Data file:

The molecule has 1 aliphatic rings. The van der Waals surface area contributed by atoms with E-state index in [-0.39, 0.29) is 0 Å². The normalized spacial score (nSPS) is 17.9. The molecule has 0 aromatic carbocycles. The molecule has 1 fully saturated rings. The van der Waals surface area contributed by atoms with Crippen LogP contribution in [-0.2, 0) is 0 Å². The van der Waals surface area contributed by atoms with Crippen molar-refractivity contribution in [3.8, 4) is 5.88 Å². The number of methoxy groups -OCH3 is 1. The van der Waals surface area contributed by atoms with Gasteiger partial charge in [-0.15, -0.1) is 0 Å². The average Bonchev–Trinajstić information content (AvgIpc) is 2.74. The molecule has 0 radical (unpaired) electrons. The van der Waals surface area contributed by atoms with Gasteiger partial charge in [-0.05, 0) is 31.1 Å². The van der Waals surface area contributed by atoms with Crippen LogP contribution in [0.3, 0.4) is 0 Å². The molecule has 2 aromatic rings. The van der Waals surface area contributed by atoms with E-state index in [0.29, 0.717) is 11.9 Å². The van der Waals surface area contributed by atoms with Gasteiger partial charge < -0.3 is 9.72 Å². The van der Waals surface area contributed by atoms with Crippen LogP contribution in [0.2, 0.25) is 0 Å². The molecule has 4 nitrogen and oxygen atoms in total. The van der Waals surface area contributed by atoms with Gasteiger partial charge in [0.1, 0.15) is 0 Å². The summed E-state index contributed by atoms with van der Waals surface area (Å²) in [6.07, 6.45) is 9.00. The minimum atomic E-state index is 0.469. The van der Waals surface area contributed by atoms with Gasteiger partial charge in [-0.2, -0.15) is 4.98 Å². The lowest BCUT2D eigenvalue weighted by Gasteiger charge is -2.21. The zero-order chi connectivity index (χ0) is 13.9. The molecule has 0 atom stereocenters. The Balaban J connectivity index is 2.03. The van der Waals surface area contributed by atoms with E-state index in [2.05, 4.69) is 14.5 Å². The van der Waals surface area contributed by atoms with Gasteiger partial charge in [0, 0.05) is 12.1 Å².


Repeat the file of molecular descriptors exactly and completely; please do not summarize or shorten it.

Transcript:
The molecule has 1 aliphatic rings. The van der Waals surface area contributed by atoms with E-state index in [-0.39, 0.29) is 0 Å². The normalized spacial score (nSPS) is 17.9. The molecule has 0 aromatic carbocycles. The molecule has 1 fully saturated rings. The van der Waals surface area contributed by atoms with Crippen LogP contribution in [-0.2, 0) is 0 Å². The van der Waals surface area contributed by atoms with Crippen molar-refractivity contribution in [3.8, 4) is 5.88 Å². The number of methoxy groups -OCH3 is 1. The van der Waals surface area contributed by atoms with Gasteiger partial charge in [-0.15, -0.1) is 0 Å². The average Bonchev–Trinajstić information content (AvgIpc) is 2.74. The molecule has 0 radical (unpaired) electrons. The van der Waals surface area contributed by atoms with Gasteiger partial charge in [-0.05, 0) is 31.1 Å². The van der Waals surface area contributed by atoms with Crippen LogP contribution in [0.3, 0.4) is 0 Å². The molecule has 2 aromatic rings. The van der Waals surface area contributed by atoms with E-state index in [0.29, 0.717) is 11.9 Å². The van der Waals surface area contributed by atoms with Gasteiger partial charge < -0.3 is 9.72 Å². The van der Waals surface area contributed by atoms with Crippen LogP contribution in [0.2, 0.25) is 0 Å². The molecule has 4 nitrogen and oxygen atoms in total. The van der Waals surface area contributed by atoms with Gasteiger partial charge in [0.1, 0.15) is 0 Å². The summed E-state index contributed by atoms with van der Waals surface area (Å²) in [6.07, 6.45) is 9.00. The minimum atomic E-state index is 0.469. The van der Waals surface area contributed by atoms with Gasteiger partial charge in [-0.2, -0.15) is 4.98 Å². The lowest BCUT2D eigenvalue weighted by Gasteiger charge is -2.21. The zero-order chi connectivity index (χ0) is 13.9. The molecule has 0 atom stereocenters. The Balaban J connectivity index is 2.03. The van der Waals surface area contributed by atoms with E-state index in [2.05, 4.69) is 14.5 Å². The van der Waals surface area contributed by atoms with Gasteiger partial charge in [0, 0.05) is 12.1 Å².